“The House Ring,” Caemon murmured. “The Mark of the High Lord.” That usually was wrapped around his father’s neck. To find it here, locked away, hit him hard and took him to the edge of despair. If the Ring was not in his father’s possession, then his father was indeed gone. He stared at it for long moments, lump in his throat, eyes burning even more. Finally, he tucked it inside his shirt and reached inside the compartment again.
Caemon found two more things inside it—two small chests, each of which was extremely heavy. He removed them from the compartment, one at a time, and set them on the floor gently. Opening their latches, one proved to hold a substantial quantity of silver crown coins, the other held almost as many golden crown coins. He swallowed, then looked around. There was nothing more to be seen, and the light was failing. Time to leave.
By the time Caemon had staged the two chests to the front door of the keep, dusk was falling. He had barely enough light to get them to the horses and strapped to the saddle of the second horse before it was pitch dark. He led Mim and the other horse out of the gateway very slowly. Once outside the hold, he made his way back to his campsite with care.
It took a bit to get a fire started again. Once that was done, Caemon tended to the horses, then was too weary to do anything but munch on some waybread. Once he had finished it and washed the dry as dust crumbs down his throat with water, he rolled up in his blankets, pulled the chests of coins to his own chest, and was asleep before he finished exhaling.
Early the next morning Caemon was back at the hold. There was yet something yet to do. He still felt driven, still felt something hanging over him. He left the horses tied up by the gatehouse and wandered out in the middle of the courtyard, wending his way between the fallen blocks until he was as near the center as he could manage.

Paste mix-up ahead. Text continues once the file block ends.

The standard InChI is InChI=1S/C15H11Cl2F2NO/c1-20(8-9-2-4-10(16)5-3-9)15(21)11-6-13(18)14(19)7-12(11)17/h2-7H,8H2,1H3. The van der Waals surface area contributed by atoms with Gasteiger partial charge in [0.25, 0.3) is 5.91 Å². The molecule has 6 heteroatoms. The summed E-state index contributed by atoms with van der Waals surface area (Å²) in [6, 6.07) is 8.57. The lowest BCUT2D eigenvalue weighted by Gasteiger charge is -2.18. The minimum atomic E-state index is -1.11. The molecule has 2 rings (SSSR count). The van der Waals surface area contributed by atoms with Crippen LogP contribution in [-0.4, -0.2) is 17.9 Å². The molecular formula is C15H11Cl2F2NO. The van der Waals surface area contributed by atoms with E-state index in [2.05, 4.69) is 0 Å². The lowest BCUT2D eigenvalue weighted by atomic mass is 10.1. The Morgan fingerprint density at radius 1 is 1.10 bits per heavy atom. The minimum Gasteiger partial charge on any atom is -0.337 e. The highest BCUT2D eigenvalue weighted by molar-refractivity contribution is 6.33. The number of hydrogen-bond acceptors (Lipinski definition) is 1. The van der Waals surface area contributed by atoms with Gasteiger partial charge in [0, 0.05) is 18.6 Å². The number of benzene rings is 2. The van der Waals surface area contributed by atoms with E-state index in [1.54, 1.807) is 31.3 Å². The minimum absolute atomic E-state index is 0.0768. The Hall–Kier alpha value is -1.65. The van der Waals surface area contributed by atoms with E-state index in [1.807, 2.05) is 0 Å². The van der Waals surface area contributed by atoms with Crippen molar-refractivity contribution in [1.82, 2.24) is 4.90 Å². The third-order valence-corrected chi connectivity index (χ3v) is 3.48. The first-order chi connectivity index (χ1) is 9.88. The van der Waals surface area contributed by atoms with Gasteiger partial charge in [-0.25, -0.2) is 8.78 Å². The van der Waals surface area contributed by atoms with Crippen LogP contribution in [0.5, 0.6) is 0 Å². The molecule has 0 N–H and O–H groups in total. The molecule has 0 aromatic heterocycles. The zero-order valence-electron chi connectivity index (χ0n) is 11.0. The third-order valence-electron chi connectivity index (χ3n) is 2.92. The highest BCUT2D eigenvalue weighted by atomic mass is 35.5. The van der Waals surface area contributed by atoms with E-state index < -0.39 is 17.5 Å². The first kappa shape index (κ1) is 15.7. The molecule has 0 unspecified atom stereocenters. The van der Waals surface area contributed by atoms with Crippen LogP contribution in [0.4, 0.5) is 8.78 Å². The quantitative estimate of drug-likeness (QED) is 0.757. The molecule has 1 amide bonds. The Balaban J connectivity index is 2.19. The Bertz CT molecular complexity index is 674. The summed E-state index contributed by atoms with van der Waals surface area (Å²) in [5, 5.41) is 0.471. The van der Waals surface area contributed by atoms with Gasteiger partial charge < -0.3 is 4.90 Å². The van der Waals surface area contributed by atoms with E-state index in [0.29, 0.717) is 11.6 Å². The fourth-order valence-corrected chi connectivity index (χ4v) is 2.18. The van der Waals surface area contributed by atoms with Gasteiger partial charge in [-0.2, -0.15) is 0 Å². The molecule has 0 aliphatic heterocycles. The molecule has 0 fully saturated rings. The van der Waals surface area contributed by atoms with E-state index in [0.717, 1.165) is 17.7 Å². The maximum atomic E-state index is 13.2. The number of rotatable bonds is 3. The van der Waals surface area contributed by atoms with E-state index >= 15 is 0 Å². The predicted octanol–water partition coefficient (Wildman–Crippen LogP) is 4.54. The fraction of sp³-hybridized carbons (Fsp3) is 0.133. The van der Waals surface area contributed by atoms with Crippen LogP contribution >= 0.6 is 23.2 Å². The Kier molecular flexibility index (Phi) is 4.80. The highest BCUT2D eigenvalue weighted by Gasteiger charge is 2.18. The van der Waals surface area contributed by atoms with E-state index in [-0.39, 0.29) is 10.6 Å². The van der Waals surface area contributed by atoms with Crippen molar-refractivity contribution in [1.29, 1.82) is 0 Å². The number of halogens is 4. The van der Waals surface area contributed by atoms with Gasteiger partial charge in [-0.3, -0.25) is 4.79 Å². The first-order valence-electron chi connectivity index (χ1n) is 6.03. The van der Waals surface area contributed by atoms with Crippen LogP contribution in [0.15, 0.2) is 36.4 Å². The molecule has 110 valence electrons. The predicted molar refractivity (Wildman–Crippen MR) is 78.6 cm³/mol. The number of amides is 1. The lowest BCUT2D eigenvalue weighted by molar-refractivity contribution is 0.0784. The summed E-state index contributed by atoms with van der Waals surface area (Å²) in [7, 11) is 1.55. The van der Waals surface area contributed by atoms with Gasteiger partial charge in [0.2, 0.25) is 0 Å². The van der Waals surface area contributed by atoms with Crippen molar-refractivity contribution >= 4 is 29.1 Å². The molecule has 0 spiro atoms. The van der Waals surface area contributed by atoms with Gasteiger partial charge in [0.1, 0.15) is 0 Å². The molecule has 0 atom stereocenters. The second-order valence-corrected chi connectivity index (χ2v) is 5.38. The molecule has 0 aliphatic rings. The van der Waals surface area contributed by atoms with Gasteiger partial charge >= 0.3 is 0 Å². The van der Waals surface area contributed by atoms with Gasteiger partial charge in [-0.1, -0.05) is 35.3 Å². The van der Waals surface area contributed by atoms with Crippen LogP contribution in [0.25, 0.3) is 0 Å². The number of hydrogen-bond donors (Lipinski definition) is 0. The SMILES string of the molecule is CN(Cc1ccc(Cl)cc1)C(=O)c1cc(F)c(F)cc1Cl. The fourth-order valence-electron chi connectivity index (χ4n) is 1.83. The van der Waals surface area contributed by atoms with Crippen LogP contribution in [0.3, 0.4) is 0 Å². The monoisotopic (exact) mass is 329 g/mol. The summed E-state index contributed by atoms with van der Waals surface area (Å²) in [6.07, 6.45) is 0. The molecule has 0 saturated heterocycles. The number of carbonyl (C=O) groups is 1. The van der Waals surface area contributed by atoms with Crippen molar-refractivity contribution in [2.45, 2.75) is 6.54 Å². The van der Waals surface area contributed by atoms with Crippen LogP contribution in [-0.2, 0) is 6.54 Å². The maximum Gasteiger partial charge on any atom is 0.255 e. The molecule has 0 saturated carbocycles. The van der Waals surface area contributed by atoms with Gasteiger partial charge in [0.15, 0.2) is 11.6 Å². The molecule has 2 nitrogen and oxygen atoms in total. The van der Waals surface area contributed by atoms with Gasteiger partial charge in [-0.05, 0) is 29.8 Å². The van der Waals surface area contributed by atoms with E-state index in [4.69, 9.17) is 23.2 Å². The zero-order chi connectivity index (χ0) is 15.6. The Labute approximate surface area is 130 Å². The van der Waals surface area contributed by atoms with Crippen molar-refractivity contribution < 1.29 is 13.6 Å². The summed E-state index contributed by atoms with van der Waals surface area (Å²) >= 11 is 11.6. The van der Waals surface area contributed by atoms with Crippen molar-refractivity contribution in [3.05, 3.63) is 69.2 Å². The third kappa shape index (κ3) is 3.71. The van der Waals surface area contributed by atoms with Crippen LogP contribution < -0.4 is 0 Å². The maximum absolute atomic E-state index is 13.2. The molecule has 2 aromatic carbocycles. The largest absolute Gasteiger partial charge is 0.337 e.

Caemon closed his eyes, trying to listen. Nothing. Still he felt the pressure, still he felt the sense of weight sitting on his heart. He opened his eyes and pulled the High Lord’s torc out of his shirt and considered it. What did it mean that it had survived when no one else did, even his father who wore it by right? Why? Was it in some way meant for him?
He held the torc up before him. Did he dare to put that on? If his father was alive, it would be the height of disrespect and usurpation. If he wasn’t, who knew what ma’lach would do to him. But he had to do something.
“Father, I am here now.” Caemon’s voice was quiet, as if he were just speaking to them across a table. “I’m late, I know. I should have been here with you, to help you. I should have known, should have understood, should have felt it with the Gift and come running. But you had to send to me, and I came too late.” He swallowed, emotion thick in his throat. “I knew that I would succeed you one day, to rule the Domain. You trained me well, and I learned much in Altra. I have done my best, there and here. But you never told me one thing.”
By now his voice was broken. He was sobbing; great racking sobs caused by grief and anguish.
“You never told me the cost would be so high!” he screamed, and the Gift flared. Blue light filled the courtyard.
Caemon froze. Things went still. Everything seemed to be holding its breath until the light ebbed away.